Could the reddish hue of the Martian surface be due to biogenic oxygen?
Basically, nanophase ferric oxides are the mineralogic component of the thin layer of Martian surface dust that cause the reddishness of the surface. These oxides do not require free O2 to form, as thin films of brine (overnight H2O frost is fairly common on Mars, and can turn to a brine with melting point depression from soluble salts present in dust grains) and hydrogen peroxide (H2O2) can act as oxidizers. In addition, trace amounts of O2 can also be produced abiogenically. More details are available online.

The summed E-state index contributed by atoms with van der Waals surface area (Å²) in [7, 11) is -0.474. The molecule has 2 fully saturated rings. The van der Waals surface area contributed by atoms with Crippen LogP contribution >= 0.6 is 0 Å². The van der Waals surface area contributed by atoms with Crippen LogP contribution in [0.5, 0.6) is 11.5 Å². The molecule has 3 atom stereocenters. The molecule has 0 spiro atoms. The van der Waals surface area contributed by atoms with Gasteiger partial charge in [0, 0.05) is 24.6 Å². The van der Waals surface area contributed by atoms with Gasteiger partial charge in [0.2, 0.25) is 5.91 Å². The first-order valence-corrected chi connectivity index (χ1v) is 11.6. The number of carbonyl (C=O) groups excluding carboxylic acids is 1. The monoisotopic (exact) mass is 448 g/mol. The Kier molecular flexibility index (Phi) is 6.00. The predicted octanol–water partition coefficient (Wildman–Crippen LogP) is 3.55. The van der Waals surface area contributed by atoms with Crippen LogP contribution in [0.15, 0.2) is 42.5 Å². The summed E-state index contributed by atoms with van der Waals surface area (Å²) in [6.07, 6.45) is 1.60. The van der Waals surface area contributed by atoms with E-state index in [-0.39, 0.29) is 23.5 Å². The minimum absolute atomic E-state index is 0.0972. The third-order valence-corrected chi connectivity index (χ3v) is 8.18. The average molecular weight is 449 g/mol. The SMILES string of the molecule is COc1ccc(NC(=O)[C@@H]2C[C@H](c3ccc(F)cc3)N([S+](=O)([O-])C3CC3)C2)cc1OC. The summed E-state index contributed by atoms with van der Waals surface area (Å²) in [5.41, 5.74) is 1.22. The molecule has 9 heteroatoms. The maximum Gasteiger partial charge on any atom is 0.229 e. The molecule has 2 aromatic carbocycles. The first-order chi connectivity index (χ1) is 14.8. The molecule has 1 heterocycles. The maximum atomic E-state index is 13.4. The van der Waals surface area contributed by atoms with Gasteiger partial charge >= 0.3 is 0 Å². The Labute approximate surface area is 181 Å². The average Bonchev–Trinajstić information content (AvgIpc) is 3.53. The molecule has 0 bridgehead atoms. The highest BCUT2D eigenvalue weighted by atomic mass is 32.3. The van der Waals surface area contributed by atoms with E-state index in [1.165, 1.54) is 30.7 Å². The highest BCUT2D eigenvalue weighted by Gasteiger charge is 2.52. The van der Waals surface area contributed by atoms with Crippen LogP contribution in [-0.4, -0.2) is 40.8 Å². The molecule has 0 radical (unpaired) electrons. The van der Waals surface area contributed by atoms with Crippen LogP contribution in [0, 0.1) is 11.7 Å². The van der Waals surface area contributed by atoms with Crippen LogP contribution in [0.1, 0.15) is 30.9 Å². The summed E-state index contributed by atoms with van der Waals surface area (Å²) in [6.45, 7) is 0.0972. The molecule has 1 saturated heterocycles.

After learning the ropes in physics at Wabash College, IN, Suniti Karunatillake enrolled in the Department of Physics as a doctoral candidate in Aug, 2001. However, the call of the planets, instilled in childhood by Carl Sagan's documentaries and Arthur C. Clarke's novels, was too strong to keep him anchored there. Suniti was apprenticed with Steve Squyres to become a planetary explorer. He mostly plays with data from the Mars Odyssey Gamma Ray Spectrometer and the Mars Exploration Rovers for his thesis project on Martian surface geochemistry, but often relies on the synergy of numerous remote sensing and surface missions to realize the story of Mars. He now works at Stonybrook.